An interesting aspect of Islamic art is its incorporation into everyday objects. Art wasn’t something reserved for large, expensive mosques or architectural projects. Often, artistic designs, which adhere to the characteristics of Islamic Art, were added to everyday tools. There are several examples of this in the Allen Memorial Art Museum in Oberlin, Ohio. One such example is an 18th century Indian scimitar from the museum’s collection. The scimitar has a metal handle with intricate patterns made of a gold-like material. The pattern is woven, seems to extend forever, and completely encompasses the handle of the blade. Arabic calligraphy encircles the top part of the handle right before the blade begins. More arabic script is found near the top of the blade and a seal written in complex Arabic calligraphy marks the center of the blade.  The identifiable Islamic characteristics of the Scimitar suggest it could be from the Moghul empire.

The Allen Memorial Art Museum also displays an Astrolabe decorated with artistic patterns. The astrolabe is most likely made of metal, probably copper with gold-like engravings. Intricate plant patterns adorn the handle of the astrolabe. These patterns are very complex, very small, and very detailed. Leaves are visible protruding from the stems. In the center of the Astrolabe, vines create symmetric images, effectively dividing the astrolabe in two. Three circles are visible in the astrolabe: the large edges of the astrolabe itself and to smaller circles within the edges. These circles also have arabesque backgrounds but the include Islamic calligraphy that wraps around the whole circle.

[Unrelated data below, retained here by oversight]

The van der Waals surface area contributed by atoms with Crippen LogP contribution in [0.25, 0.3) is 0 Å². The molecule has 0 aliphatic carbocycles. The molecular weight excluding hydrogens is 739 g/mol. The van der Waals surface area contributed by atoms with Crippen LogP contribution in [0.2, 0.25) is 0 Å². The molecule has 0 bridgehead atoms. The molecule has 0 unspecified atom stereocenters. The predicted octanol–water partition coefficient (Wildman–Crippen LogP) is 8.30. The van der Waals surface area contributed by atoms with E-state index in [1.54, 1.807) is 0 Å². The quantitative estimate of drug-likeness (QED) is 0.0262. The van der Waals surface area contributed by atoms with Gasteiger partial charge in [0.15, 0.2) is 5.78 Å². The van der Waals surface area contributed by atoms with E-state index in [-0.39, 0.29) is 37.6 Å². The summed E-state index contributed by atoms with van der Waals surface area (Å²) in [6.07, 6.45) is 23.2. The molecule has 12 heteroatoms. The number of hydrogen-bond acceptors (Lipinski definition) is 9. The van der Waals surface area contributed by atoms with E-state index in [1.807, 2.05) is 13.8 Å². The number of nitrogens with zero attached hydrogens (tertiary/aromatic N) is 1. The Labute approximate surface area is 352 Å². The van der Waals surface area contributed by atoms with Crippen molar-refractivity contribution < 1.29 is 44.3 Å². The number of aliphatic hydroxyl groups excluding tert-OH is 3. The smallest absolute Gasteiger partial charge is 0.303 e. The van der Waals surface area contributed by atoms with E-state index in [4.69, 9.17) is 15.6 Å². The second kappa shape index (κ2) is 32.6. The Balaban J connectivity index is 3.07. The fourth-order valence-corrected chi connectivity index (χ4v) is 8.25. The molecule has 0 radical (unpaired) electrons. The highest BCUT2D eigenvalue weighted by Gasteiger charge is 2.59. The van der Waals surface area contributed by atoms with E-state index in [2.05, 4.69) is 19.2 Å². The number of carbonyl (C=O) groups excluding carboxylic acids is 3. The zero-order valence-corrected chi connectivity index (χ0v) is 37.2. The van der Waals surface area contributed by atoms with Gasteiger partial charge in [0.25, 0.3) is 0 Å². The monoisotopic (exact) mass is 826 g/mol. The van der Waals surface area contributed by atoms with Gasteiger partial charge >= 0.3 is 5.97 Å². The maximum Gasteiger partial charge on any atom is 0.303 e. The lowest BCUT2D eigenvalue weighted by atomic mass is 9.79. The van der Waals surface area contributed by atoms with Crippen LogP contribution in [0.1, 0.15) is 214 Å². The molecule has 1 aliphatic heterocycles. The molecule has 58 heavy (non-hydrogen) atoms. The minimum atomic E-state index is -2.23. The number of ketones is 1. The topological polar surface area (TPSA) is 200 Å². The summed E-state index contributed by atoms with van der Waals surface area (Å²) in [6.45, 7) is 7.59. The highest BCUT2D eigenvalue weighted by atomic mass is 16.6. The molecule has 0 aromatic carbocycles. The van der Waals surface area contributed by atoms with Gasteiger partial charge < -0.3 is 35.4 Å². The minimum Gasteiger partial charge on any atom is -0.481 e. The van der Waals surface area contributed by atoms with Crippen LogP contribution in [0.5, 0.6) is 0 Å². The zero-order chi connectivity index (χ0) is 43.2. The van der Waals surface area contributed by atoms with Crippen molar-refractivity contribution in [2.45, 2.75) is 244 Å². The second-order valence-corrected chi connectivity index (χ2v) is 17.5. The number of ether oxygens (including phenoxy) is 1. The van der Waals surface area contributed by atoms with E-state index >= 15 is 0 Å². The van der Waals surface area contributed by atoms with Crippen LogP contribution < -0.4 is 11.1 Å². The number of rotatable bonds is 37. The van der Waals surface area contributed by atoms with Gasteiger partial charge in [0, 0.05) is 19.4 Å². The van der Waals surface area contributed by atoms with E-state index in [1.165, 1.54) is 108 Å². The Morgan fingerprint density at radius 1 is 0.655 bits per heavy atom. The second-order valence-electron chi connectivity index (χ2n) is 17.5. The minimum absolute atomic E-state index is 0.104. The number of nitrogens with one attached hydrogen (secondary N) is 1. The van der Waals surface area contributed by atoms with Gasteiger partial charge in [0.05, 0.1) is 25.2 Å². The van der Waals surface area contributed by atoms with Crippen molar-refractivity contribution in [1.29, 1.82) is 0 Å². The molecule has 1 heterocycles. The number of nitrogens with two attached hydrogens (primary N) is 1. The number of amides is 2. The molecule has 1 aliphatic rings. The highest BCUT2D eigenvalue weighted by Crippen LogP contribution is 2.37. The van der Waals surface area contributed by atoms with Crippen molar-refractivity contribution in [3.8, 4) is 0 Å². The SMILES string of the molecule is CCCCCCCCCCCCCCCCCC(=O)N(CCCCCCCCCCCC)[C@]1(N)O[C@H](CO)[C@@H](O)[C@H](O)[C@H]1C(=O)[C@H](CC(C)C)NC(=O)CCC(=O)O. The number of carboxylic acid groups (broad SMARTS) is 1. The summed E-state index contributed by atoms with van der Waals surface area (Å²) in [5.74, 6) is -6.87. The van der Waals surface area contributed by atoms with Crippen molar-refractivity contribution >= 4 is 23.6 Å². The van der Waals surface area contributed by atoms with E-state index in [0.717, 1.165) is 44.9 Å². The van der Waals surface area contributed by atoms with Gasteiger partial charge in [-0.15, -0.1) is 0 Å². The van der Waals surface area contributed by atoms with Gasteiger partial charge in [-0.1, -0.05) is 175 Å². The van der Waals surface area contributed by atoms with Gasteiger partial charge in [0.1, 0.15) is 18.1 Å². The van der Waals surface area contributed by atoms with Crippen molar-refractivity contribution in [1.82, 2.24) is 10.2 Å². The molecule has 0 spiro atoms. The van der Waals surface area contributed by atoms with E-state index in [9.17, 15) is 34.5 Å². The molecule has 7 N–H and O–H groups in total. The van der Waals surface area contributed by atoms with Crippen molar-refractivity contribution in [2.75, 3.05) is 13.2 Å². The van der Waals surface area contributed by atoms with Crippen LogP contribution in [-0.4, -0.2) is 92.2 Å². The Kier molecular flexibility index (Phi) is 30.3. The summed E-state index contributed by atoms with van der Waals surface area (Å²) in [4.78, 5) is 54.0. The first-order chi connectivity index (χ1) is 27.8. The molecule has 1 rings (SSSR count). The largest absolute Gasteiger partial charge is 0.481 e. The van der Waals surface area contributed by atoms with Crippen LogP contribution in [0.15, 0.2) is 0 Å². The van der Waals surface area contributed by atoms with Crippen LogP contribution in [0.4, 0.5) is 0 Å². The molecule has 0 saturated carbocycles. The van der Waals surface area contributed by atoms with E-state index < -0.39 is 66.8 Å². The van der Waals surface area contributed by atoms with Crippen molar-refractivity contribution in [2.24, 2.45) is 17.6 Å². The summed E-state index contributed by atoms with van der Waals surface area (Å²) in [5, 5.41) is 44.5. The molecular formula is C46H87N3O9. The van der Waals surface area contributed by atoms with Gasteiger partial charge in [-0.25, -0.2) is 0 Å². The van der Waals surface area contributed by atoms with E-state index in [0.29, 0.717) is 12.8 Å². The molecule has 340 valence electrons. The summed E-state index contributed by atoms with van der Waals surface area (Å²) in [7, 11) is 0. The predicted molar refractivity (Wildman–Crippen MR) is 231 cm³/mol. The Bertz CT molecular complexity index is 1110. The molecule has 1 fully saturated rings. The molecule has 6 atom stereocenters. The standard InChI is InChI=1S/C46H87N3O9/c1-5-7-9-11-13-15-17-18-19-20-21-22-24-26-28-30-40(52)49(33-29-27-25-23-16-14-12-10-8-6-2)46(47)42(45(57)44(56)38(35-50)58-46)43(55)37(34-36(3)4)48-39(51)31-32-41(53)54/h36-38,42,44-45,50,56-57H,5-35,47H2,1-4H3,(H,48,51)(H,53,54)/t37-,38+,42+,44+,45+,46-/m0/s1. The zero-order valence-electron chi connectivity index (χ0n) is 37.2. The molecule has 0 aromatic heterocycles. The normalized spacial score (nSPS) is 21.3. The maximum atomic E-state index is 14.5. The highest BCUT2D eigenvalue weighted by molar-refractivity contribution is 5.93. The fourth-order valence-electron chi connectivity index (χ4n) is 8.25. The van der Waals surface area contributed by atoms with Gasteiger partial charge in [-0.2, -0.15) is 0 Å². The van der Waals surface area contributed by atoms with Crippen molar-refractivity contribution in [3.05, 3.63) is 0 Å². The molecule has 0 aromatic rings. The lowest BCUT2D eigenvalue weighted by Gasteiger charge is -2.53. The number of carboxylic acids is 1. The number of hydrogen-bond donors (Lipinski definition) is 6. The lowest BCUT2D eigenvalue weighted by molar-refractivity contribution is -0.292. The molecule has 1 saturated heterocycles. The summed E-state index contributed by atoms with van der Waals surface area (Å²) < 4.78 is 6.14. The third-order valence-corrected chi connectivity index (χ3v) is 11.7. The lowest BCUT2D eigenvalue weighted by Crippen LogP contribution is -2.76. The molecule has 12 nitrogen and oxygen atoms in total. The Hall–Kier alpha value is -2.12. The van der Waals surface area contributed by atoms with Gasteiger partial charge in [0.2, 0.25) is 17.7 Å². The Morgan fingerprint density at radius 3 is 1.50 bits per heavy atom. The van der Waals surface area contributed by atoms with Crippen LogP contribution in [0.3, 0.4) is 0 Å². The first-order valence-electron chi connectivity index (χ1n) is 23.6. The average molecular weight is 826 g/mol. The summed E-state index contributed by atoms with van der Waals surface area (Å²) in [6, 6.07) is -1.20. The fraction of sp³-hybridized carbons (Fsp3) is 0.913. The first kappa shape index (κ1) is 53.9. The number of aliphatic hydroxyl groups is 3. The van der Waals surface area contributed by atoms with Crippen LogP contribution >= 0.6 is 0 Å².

These  objects housed at the Allen Memorial Art Museum are but two representations of the more than 1400 years of Islamic Art. Despite its tremendous diversity throughout time and regions, we see certain similarities in Islamic Art. Because of the Islamic belief that only God should create images of animals and people, arabesque decoration, geometrical patterns, and Islamic calligraphy have come to define Islamic art. They are present not only in religious artifacts but also in secular tools such as astrolabes and scimitars. These characteristics, however, are more than visual decorative representations; they represent and symbolize the Islamic worldview.


  1. Introduction to Islamic Art from Allen Memorial Art Museum
  2. Esposito, Pg. 14-15
  3. Sahih al-Bukhari, 3:34:428
  4. Rawson, Pg. 236
  5. Sulzberger, Pg. 78


    1. Rawson, Jessica, Chinese Ornament: The Lotus and the Dragon, 1984, British Museum Publications
    2. Esposito, John L. (2011). What Everyone Needs to Know about Islam. Oxford University Press.
    3. Sulzberger, Jean. The Inner Journey Views from the Islamic tradition. Parabola Anthology Series
    4. Behrens-Abouseif, Doris (1999). Beauty in Arabic Culture
    5. Chapman, Caroline (2012). Encyclopedia of Islamic Art and Architecture